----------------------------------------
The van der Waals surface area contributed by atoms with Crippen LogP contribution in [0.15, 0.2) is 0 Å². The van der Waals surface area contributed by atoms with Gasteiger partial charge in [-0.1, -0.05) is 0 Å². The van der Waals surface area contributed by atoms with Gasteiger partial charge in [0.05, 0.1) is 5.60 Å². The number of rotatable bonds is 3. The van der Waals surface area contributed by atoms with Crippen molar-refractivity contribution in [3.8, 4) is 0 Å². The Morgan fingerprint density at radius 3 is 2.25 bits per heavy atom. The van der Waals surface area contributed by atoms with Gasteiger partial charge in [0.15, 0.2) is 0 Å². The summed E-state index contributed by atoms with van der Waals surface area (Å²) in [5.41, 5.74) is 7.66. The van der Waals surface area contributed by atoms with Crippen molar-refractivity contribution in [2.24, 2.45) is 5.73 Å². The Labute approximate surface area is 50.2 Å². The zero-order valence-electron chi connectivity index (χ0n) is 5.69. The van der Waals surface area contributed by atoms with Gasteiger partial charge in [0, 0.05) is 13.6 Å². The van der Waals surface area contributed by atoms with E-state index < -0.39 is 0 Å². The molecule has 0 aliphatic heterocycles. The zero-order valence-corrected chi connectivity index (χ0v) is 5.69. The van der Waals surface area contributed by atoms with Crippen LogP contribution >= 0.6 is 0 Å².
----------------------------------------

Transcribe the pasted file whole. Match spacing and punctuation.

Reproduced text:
The van der Waals surface area contributed by atoms with Crippen LogP contribution in [0.15, 0.2) is 0 Å². The van der Waals surface area contributed by atoms with Gasteiger partial charge in [-0.1, -0.05) is 0 Å². The van der Waals surface area contributed by atoms with Gasteiger partial charge in [0.05, 0.1) is 5.60 Å². The number of rotatable bonds is 3. The van der Waals surface area contributed by atoms with Crippen molar-refractivity contribution in [3.8, 4) is 0 Å². The Morgan fingerprint density at radius 3 is 2.25 bits per heavy atom. The van der Waals surface area contributed by atoms with Gasteiger partial charge in [0.15, 0.2) is 0 Å². The summed E-state index contributed by atoms with van der Waals surface area (Å²) in [5.41, 5.74) is 7.66. The van der Waals surface area contributed by atoms with Crippen molar-refractivity contribution in [2.24, 2.45) is 5.73 Å². The Labute approximate surface area is 50.2 Å². The zero-order valence-electron chi connectivity index (χ0n) is 5.69. The van der Waals surface area contributed by atoms with Gasteiger partial charge in [0, 0.05) is 13.6 Å². The van der Waals surface area contributed by atoms with E-state index < -0.39 is 0 Å². The molecule has 0 aliphatic heterocycles. The zero-order valence-corrected chi connectivity index (χ0v) is 5.69. The van der Waals surface area contributed by atoms with Crippen LogP contribution >= 0.6 is 0 Å².